The worst thing about moving to new places is leaving other ones behind. The best thing about moving around Europe is that you’ll never lack a place to crash. The weirdest thing about moving on is when you go back to stay over at your old flat, and nothing is as it was before.
Of course it’s inevitable that you’re replaced the moment you carry your last bag of belongings over the threshold, but it still feels a bit funny to witness it with your own eyes. When I went back to Turin about a month ago, the Queen’s and my own replacement had only just moved in. I was probably more at ease in that flat than they were at that point, as had happened to me in the past, too, when flatmates from before me came to stay over in my first month or two. What didn’t help in their case, was that despite being in their twenties, this was the boys’ first time living away from their parents’ – I swear they were practically children, playing house away from mum’s supervision.
It was pretty intriguing to watch the new household that had come together – my previous flatmate, Blenderman, in his early thirties, with his routines and his habits, and these two youngsters, still finding their way in the brand new environment they suddenly found themselves in. The most spectacular thing about the whole situation was how utterly clueless they were when it came to cooking and cleaning. The whole Italian stereotype of the mammone, the mummy’s boy, materialised right before my eyes. They kept throwing plastic in with the organic waste, and banana peels in the waste paper basket. They kept putting apples in the fridge. They kept draining their tins of tuna right over the dishes they’d just rinsed. And of course, they kept eating pasta with tuna, that staple of the newly independent.
Imagine my surprise, when I’d cooked some lunch for the whole flat, and the boys were absolutely astonished to see I’d made pasta with tuna and green beans. “Wow, pasta and green beans, that’s so weird, I’ve never seen that! Did you just make that up yourself or is it, like, a real recipe or something? So novel!” Dude, are you kidding me? You eat nothing but pasta with tuna and tomato sauce, but pasta with tuna and green beans is weird? It’s that typical Italian tendency: there are recipes that your mum knows and that are thus legit, and there are recipes that your mum doesn’t know and wouldn’t come up with that are therefore weird and, depending on the person, exciting, to be mistrusted, or simply blasphemous.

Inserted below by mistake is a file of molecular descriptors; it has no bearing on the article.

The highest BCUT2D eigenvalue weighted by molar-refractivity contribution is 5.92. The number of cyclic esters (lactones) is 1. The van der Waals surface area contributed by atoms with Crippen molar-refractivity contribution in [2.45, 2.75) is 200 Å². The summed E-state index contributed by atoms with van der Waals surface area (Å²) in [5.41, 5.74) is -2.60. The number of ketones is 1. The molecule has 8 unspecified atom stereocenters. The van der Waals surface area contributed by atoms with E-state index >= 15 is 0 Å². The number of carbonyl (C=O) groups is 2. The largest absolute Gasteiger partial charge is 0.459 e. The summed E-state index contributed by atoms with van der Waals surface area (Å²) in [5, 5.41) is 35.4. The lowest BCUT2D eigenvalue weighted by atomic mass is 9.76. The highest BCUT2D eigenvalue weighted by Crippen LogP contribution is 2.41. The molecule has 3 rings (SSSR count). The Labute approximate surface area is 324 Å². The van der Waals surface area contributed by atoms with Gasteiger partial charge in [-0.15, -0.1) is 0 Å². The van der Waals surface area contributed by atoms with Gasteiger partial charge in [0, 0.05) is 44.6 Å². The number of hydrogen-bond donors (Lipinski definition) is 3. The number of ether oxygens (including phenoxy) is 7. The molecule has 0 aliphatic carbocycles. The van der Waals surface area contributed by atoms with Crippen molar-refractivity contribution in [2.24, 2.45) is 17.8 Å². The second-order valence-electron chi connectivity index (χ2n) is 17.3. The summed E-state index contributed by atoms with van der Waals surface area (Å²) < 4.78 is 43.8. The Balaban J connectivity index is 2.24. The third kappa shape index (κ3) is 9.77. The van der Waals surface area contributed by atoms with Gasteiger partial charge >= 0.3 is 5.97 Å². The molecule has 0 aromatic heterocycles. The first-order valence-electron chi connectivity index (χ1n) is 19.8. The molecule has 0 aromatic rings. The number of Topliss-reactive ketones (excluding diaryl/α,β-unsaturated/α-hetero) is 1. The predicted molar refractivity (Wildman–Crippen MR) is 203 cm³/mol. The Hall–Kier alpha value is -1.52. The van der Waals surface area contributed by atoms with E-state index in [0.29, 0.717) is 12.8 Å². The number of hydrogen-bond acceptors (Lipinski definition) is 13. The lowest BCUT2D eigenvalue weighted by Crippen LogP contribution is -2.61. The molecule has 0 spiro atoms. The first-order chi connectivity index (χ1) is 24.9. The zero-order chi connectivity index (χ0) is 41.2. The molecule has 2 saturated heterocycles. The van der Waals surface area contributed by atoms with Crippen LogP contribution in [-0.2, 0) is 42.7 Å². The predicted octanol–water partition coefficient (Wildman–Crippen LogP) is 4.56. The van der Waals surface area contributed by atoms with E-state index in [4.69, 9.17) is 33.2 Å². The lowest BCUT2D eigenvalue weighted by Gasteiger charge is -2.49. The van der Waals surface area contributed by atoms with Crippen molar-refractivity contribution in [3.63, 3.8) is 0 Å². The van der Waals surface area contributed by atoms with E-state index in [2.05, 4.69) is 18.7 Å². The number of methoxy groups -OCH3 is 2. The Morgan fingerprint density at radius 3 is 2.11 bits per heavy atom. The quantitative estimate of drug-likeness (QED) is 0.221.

But here, tuna and green beans is totally a classic. Tuna and green beans is one of the golden combinations of this world, like fish and lemon, chocolate and coffee, whisky and cigars. It’s not as unhealthy as you might imagine and it’s even easier than tuna and tomato sauce. Give it a shot.
For 4 half broke, newly independents, use:
- a half kilo bag of penne
- 2 tins of tuna
- 4 sizeable handfuls of green beans
- some olive oil
- two cloves of garlic
- some freshly ground black pepper
Boil your pasta as normal, in plenty of water with enough salt.
Put a frying pan with some olive oil on the lowest heat you can manage, then add the cloves of garlic, peeled and bruised but not chopped – you’ll be taking them out later.
Remove the ends from your green beans, wash them, break them in halves on thirds, and blanch them in salted water for a couple of minutes. Drain them, then add them to the frying pan, still on the lowest heat imaginable. Remove the garlic (unless you like to eat it, like I do), add the drained tuna. When your pasta is done, drain it and add it to the beans and pasta pan. Add some freshly ground black pepper and mix well.